LightPath: Award Winning St Andrews Research

A group of researchers at the University of St Andrews School of Physics & Astronomy have recently developed a potentially globally useful product consisting only of LEDs (light-emitting diodes) and optical fibres. The team, working under the company name PhotoSynergy, have invented LightPath: a rope of side emitting optical fibres which creates a continuous and flexible light […]

Haven’t the Foggiest

Georgina Glaser gives us an insight into the ‘Voice of Young Science’ (VoYS) network, and their latest weather-based quiz: Haven’t the foggiest.  Being in the early stage of your research career can sometimes feel daunting, and it is not uncommon to feel as if you cannot get your thoughts and opinions across. Even if you […]

Dogs in Dementia Research

In 1907, Dr Alois Alzheimer scientifically recorded dementia for the first time when he noticed rapid memory loss accompanied by a disillusioned thoughts and hallucinations in his patient. [1] Since then, a significant amount of research has been performed, but dementia today is still defined in more or less the same way: as a deterioration […]

Can Mathematics Fight Crime?

Mathematics is providing a helping hand to police forces fighting crime and the results are looking good. PredPol is a company that markets predictive policing software to cities including Atlanta and Tacoma, Washington in the USA. The co-founders, Dr. Jeffrey Brantinham and Dr. George Mohler, were part of a team that published a paper in October […]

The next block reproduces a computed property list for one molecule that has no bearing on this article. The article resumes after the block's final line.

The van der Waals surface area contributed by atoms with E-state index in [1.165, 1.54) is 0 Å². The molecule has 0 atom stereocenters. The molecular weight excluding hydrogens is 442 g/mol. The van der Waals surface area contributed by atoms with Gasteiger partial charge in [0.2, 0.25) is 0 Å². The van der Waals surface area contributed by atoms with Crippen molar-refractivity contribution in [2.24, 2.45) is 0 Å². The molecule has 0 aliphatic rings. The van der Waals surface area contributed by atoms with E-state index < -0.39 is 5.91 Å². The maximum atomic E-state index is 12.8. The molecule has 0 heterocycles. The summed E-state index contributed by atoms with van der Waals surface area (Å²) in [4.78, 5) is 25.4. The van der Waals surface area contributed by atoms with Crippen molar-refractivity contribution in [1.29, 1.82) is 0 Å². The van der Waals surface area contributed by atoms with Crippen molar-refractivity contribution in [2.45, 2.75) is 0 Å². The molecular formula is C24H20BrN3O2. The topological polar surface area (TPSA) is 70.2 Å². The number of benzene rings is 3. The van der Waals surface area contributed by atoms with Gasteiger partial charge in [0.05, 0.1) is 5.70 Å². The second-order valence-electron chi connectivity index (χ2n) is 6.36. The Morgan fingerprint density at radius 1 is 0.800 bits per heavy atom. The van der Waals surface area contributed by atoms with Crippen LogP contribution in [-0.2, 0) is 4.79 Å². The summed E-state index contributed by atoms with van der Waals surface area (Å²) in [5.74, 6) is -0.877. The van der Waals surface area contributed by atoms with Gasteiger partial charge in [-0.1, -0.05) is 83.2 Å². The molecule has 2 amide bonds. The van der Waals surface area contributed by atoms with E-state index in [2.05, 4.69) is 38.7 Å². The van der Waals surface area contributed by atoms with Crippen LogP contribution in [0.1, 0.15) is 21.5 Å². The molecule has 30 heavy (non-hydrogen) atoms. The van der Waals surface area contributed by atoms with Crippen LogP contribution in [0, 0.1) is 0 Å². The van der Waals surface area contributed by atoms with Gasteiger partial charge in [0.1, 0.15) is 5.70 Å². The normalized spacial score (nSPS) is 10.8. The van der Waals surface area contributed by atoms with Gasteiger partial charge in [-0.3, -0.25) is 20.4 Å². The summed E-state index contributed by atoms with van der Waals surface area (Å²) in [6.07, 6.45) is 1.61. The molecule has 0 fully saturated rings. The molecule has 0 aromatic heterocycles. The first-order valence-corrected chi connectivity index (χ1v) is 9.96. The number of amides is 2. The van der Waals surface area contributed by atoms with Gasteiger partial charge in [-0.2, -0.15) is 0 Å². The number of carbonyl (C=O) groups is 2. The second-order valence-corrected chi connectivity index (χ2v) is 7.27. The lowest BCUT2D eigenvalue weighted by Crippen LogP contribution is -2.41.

Synesthesia: Ballet of the Senses

Synesthesia (from the Greek words syn, meaning together, and aesthesis, meaning sensation) is a neurological condition that causes perceptual mixing of the senses. People affected – called synesthetes – receive a signal from a particular sensory or cognitive pathway (e.g. hearing) and simultaneously experience involuntary stimulation of another modality (e.g. vision) [1]. Synesthesia is both involuntary and elicited, […]

Mouth-Watering Mathematics

During summer I came across some projects that I instantly loved because they combine two passions of mine – mathematics and food! Multivariate Beer was my first discovery.[1] Dr Nathan Yau is a writer on FlowingData, a website that “explores how statisticians, designers, data scientists and others use analysis, visualisation and exploration to understand data […]

Leap Forward in Neural Research of Alcoholism

With the passing of Fresher’s Week and the eager awaiting of Raisin weekend, I think we have all realised that the student life usually involves a bit of alcohol here and there. But what differentiates a bit from a lot, and the student life from that of an alcoholic? Alcohol dependence, or alcoholism, according to […]

Internships: Playing with the Octopus

Mabel Barclay has now been working at the National Marine Aquarium for two months and is back to update us on her internship! Check out her first post here. It’s been a very busy two months at the National Marine Aquarium (NMA). Day to day I work 8 am until 4 pm, five days a […]

Warm blood gives sharks and tunas superspeed

Although shark movies like Jaws and Sharknado 1, 2, 3 (the list goes on…) may portray sharks in an unrealistically menacing light, they are correct in that sharks are fast. Real fast. But the sharks (known scientifically as elasmobranchs, part of the cartilaginous fish group – which means their skeletons are made of tough, flexible […]

The Solar Eclipse: What you should know

This month, our skies will be graced with a rather uncommon phenomena – a solar eclipse. Put in the simplest terms, this event occurs when the moon is seen to pass in front of the sun. This produces the spectacular effect of darkening what would otherwise be a bright day. Ancient civilisations, and a startling […]

Copyright Sci@StAnd 2013